Five of these niobia nanocomposites had volume fractions within the 27 to 62 vol% O range of the three-domain lamellae phase of neat ISO polymers along the ƒI=ƒS isopleth.28 Only two of the five samples with the lowest O+oxide volume fraction, ISO4-N1 and ISO4-N2, with O+oxide fractions ranging from 43.8 to 48.2 vol%, were identified to have the Lam3 morphology by TEM and SAXS. The TEM images of these stained Lam3 nanocomposites had layers of O+oxide (dark), S (light), and I (gray) arranged in patterns of ISO-OSI- which is characteristic of this morphology (Figure 1C). The switching of O+oxide and stained I contrast in the niobia samples is due to the much higher atomic number of Nb (41) compared to Si (14) and Al (13). This results in the niobia providing more electron scattering contrast than the OsO4 stained I. The SAXS patterns of these two samples have peaks consistent with lamellar symmetry, with peaks at q/q*=1, √4, and √9 (Figure 2C). The d1 lattice spacing measured by SAXS varied from 24.0 to 26.3 nm and was consistent with both the observed c.a. 25 nm spacings observed in TEM and the molecular weight of the ISO polymer.
Niobia nanocomposites with O+oxide fractions beyond 50.0 vol% were found to form a different morphology. Neat ISO polymers are known to form core-shell double gyroid (Q230) and core-shell hexagonal phases in narrow composition windows on the O-rich side of the ISO phase diagram.28 Samples ISO4-N3 and ISO4-N4 had O+oxide fractions of 51.1 and 54.0 vol%, respectively, and both formed the same morphology. TEM images of these samples showed a hexagonal arrangement of continuous tubes of I (gray) covered with shells of S (white) within a matrix of O+oxide (dark) (Figure 1D). Although this image is similar to the aluminosilicate core-shell hexagonal image (compare Figure 1A and 1D), the I and O+oxide domains have switched places. Accordingly, this morphology is named core-shell inverse-hexagonal (CS-iH) since the O+oxide domain forms the matrix. The SAXS patterns of these two samples were also consistent with the observed hexagonal symmetry, showing scattering peaks at q/q*= 1, √3, and √4 (Figure 2D). The d10 spacing varied from 22.0 and 24.8 nm and was consistent with c.a. 23 nm spacings observed in TEM as well as the molecular weight of the ISO polymer used.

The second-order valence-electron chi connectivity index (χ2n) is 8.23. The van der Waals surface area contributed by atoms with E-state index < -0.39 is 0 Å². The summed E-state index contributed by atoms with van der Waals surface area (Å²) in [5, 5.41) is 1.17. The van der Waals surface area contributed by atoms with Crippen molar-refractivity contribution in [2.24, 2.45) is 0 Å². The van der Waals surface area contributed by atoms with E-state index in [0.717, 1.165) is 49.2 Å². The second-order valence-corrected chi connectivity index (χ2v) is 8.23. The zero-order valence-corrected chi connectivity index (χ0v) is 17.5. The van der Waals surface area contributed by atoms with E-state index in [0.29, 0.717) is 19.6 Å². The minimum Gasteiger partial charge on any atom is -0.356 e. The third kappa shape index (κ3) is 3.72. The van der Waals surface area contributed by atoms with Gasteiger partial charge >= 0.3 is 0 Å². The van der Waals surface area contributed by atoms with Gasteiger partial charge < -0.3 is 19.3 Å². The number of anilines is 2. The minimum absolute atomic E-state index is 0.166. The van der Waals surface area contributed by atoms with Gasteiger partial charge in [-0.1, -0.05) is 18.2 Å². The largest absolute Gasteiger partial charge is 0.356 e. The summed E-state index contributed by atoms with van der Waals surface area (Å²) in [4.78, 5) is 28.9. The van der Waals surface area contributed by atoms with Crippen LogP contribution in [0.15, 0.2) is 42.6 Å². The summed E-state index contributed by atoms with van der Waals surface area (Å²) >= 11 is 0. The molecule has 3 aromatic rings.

The niobia nanocomposites synthesized with 58 vol% O+oxide or more had macrophase separated regions of niobia. Samples ISO4-N5, ISO3-N1, and ISO3-N2 all had clear formation of precipitates throughout the films when viewed on the TEM (Figure 4). The precipitation of some of the niobia sol from solution leads to a lower effective volume fraction of niobia mixed with O block of the polymer. This is likely why ISO4-N5 with 58 vol% O+oxide exhibited a Lam3 morphology predominantly in TEM and SAXS (data not shown). Samples ISO3-N1 and ISO3-N2 also had clear macrophase separation, but still had the expected CS-iH morphology. The macrophase separation correlated to a decrease in d10 in the ordered regions relative to samples of similar composition (Table I).
The morphology results of 15 oxide nanocomposites structure-directed with 2 different ISO triblock terpolymers along the ƒI=ƒS isopleth are displayed in Figure 5. Due to the many parameters of this phase space, the two-dimensional ternary phase diagram represents a small slice of the complete phase space along this isopleth. In particular, the molecular weight (N), and volume fraction of O (ƒO) were only varied within a narrow range. Furthermore, this morphology map is a composite containing results from both aluminosilicate and niobia nanocomposites. Each morphology is discussed separately before the overall phase behavior of this isopleth is discussed.